How LA’s Orthodox Jews averted the worst of the pandemic

From the Forward, May 4, 2020:

According to Yossi Manela, director of Chevra Kadisha Mortuary, only three Orthodox Jews with Covid-19 on their death certificate — all men, average age 75 years old — had passed through his funeral home. He estimated the mortuary sees about 80 percent of LA’s deceased Orthodox Jews.

Moshe Sarto, who runs the local Orthodox community news site and daily e-newsletter Hillygram, estimated that he had sent fewer than ten obituary notices over the past two months…

The decisions by LA’s Orthodox leaders to close their doors and proscribe religious gatherings did not occur in perfect unison, and some rabbis said they regretted not doing it sooner. An extra week of regular Shabbat services may be the reason why one Orthodox neighborhood seems to have been hit harder than the others…

The key moments in the trajectory of the pandemic here date back to the Shabbat of February 29, when a Pico-Robertson resident attended services at Congregation Kehilas Yaakov in the La Brea area. The following week, two congregants who had been sitting near him began exhibiting Covid-19 symptoms.

To Rabbi Gershon Bess, who leads Kollel Los Angeles in addition to Kehilas Yaakov, the coronavirus was still “a Chinese story” in early March, a few days before a deluge of Covid-19 cases hit New Rochelle, New York.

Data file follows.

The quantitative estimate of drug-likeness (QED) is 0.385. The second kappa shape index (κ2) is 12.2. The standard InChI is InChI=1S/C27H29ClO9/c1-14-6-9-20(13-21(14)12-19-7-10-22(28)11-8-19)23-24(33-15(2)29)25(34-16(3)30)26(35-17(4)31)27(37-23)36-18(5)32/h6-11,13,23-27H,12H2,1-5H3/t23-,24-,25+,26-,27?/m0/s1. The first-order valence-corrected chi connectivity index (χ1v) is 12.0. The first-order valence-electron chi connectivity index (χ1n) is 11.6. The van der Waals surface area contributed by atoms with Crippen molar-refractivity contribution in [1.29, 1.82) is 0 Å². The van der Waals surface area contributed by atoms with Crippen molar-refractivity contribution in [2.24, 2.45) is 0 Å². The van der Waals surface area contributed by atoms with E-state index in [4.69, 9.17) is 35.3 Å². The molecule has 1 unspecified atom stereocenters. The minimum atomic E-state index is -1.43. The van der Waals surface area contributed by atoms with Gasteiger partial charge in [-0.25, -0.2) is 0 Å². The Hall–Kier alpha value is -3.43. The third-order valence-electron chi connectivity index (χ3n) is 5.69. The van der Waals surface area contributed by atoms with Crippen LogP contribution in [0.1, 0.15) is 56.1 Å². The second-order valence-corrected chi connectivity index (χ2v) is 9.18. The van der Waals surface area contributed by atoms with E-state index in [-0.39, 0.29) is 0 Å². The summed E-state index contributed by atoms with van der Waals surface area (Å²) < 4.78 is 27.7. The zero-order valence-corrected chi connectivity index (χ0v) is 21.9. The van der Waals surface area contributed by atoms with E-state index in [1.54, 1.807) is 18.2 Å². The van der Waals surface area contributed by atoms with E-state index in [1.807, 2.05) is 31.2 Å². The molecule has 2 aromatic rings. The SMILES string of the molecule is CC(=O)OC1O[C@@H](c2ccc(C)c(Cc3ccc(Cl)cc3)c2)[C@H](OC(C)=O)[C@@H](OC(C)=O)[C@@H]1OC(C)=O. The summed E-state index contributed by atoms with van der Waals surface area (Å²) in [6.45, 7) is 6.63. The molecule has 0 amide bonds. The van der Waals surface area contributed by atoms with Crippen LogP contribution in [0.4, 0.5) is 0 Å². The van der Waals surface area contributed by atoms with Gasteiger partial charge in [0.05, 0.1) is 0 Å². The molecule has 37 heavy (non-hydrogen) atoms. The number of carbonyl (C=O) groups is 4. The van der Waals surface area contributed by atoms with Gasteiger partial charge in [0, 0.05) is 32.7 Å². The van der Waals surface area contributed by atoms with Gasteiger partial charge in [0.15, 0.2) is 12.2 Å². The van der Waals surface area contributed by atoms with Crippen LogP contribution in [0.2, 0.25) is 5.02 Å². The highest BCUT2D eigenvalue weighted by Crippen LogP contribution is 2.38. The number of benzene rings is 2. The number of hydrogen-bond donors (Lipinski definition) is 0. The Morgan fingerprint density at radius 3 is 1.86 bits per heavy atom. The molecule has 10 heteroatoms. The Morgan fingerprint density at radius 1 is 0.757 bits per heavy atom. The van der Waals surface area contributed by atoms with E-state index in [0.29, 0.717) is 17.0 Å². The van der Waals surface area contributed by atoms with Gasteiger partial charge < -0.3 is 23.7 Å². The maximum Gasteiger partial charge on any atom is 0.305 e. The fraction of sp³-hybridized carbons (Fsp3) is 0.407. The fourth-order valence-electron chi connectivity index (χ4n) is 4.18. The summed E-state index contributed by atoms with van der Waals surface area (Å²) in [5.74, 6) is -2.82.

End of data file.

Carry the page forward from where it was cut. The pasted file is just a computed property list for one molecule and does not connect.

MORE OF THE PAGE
“At that point, none of us realized how bad it was,” Rabbi Bess said.

Nevertheless, Rabbi Bess advised his congregation in an email that anyone who had come in close contact with the visitor to self-quarantine. The visitor eventually tested positive for Covid-19.

Altogether, six men in shul that day contracted the illness — one of whom required several weeks on a ventilator. But all of them survived…

In the Hancock Park-La Brea area, whose Orthodox population is comparable to Pico Robertson’s, only Kehillat Yavneh shut down that Shabbat, the rest staying open until the following Shabbat.

“It appears that caused a toll on them,” said Rabbi Elazar Muskin of Young Israel of Century City, one of the large synagogues in Pico-Robertson area that closed March 14. “A number of people got very sick. Our side of town was more spared, I think.”

Simcha Mandelbaum, director of public relations for Hatzolah Los Angeles, said the majority of Hatzolah’s coronavirus-related calls had come from the Fairfax-La Brea area, which was also where the highest concentration of Covid-19 illnesses was in LA County at one point. Those calls surged in the weeks after Purim and did not drop until after Passover.

About Luke Ford

I've written five books (see My work has been followed by the New York Times, the Los Angeles Times, and 60 Minutes. I teach Alexander Technique in Beverly Hills (
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